A unique way to visit Mount Vernon is by boat. Families can travel down the Potomac River and see the Washington Monument, United States Capitol, and other historic sites from a completely different vantage point. The boat trip is narrated and takes approximately three hours round trip. Families disembark at Mount Vernon and have four hours to explore the estate. Mount Vernon can also be reached by bike via the scenic Mount Vernon Trail. The ride takes approximately one hour, and bikes can be rented in Alexandria.
Founded in 1699, Williamsburg was established by England as the capital of the Virginia Colony. Today, Colonial Williamsburg is dedicated to preserving and sharing 18th century colonial life during the time when the United States was being formed.
Recognized as the world’s largest living history museum, a visit to Colonial Williamsburg is an immersive experience. Costumed and wigged interpreters stroll the streets talking in the language and diction of the 1700s. The city’s colonial shops, taverns, homes, kitchens, and gardens are tended to by weavers, wigmakers, and residents of the time. Watch as blacksmiths recreate weapons and hardware that supplied the armies during the Revolutionary War. Tour the Capitol and Courthouse to learn about the founding principles of Virginia government and justice in the 18th century. Book a carriage or wagon ride and dine at a historic tavern serving Colonial-inspired fare, including Welsh Rarebit, Savory Pasty, and Salet of Snipped Greens.
Learn about the role American Indians played in creating a new country and the impact of the Declaration of Independence on African Americans in Williamsburg. When the Declaration was written, more than 52 percent of Williamsburg’s population was enslaved. Take in a museum theatre exploration of African American perspectives on the Declaration, the revolutions it inspired, and the ongoing struggle for equality and freedom in America.
To commemorate the Fourth of July, the city is hosting a celebration on historic Duke of Gloucester Street with patriotic festivities, public readings of the Declaration of Independence, musical performances, and a fireworks display.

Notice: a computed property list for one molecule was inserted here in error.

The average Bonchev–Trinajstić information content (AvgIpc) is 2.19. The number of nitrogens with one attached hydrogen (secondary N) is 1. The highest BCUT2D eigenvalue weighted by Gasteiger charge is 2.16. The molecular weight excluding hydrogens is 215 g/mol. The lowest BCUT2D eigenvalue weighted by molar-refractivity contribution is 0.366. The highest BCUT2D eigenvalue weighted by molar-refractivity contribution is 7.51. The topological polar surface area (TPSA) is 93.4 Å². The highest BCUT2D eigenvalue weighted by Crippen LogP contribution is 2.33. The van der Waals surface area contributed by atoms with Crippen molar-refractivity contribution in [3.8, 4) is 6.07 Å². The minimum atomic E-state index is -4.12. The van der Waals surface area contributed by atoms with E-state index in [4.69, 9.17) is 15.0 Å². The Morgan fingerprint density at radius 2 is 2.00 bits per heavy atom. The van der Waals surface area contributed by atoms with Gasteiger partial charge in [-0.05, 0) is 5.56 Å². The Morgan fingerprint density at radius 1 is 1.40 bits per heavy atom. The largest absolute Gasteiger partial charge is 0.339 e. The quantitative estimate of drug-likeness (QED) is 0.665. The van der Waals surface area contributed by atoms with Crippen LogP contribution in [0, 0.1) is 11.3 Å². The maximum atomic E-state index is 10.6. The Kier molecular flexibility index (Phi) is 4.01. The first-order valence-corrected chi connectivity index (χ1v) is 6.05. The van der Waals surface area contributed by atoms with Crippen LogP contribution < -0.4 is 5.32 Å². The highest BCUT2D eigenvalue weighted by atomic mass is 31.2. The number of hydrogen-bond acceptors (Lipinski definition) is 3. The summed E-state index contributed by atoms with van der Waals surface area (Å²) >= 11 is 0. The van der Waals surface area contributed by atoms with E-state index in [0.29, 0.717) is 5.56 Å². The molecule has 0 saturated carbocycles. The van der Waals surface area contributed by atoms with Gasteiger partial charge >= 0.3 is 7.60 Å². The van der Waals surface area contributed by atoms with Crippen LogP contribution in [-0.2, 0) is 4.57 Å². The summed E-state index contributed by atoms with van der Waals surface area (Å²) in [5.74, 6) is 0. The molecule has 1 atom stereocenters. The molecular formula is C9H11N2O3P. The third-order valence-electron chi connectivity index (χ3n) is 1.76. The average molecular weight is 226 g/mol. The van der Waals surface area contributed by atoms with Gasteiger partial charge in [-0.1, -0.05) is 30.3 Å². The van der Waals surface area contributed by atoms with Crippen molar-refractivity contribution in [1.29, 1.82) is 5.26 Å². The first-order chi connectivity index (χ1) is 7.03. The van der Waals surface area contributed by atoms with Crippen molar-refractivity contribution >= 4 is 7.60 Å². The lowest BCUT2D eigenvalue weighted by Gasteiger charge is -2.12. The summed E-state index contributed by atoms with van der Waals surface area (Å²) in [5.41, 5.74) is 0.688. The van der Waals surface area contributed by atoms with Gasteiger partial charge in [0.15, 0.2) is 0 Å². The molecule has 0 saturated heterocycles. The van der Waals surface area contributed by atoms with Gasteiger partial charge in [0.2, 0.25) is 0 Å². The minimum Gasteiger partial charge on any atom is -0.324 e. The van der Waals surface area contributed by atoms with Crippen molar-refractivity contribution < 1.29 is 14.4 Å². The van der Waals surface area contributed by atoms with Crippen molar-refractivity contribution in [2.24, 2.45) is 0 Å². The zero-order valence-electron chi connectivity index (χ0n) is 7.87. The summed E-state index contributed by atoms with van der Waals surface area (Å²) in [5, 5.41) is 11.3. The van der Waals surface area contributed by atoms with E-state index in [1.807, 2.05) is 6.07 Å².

Colonial Parkway, VA
An entire Fourth of July can be spent in Virginia’s Historic Triangle of Jamestown, Williamsburg, and Yorktown. The 23-mile Colonial Parkway connects the three towns and has numerous scenic pull-offs with historical markers that provide descriptions of the view. A day-long Liberty Celebration at the American Revolution Museum at Yorktown features outdoor living-history experiences that allow visitors to explore life in Washington’s Continental Army, see artillery demonstrations, and watch performances by the Fifes and Drums of York Town. In the city of Yorktown, evening activities include a bell-ringing ceremony, patriotic concert, and an amazing fireworks display booming over the York River.
Martin Luther King Jr. National Historical Park, Atlanta, GA
Dr. Martin Luther King, Jr. was an African American Baptist minister and one of America’s foremost Civil Rights activists from 1955 until 1968, when he was assassinated. At the age of 35, he was the youngest man to receive the Nobel Peace Prize and donated the $54,123 cash prize to advancing the Civil Rights movement. See Dr. King’s boyhood home, the original Ebenezer Baptist Church, and The Martin Luther King, Jr. Center for Nonviolent Social Change (“The King Center”). The National Park Service has restored many of the neighboring buildings to reflect the 1930s and 1940s, the time when Dr. King grew up. Today, visitors can step into that era and imagine themselves walking down the street, hearing the noise of the lively neighborhood, and experiencing what life was like in those tumultuous times.
Mount Rushmore National Memorial, Keystone, SD
This colossal stone edifice in the Black Hills of South Dakota took 14 years to complete from 1927 to 1941 and cost approximately $1 million. The heads of Presidents George Washington, Thomas Jefferson, Theodore Roosevelt, and Abraham Lincoln are 60 feet tall and were carved into the granite face of Mount Rushmore. The four presidents were chosen to represent the nation’s birth, growth, development, and preservation.
On July 3, presidential reenactors George Washington, Thomas Jefferson, Abraham Lincoln, and Theodore Roosevelt will be strolling the grounds, giving talks about their presidency, posing for photographs, and providing autographs.
And, while Mount Rushmore isn’t hosting its typical Fourth of July fireworks display, many of the surrounding small towns are. Throughout the Badlands and Black Hills American pride will be on full display with parades, re-enactors, Old West shootouts, cook-offs, car show ‘n shines, live music, ice cream socials, farmers markets, and more.
Source: American Coach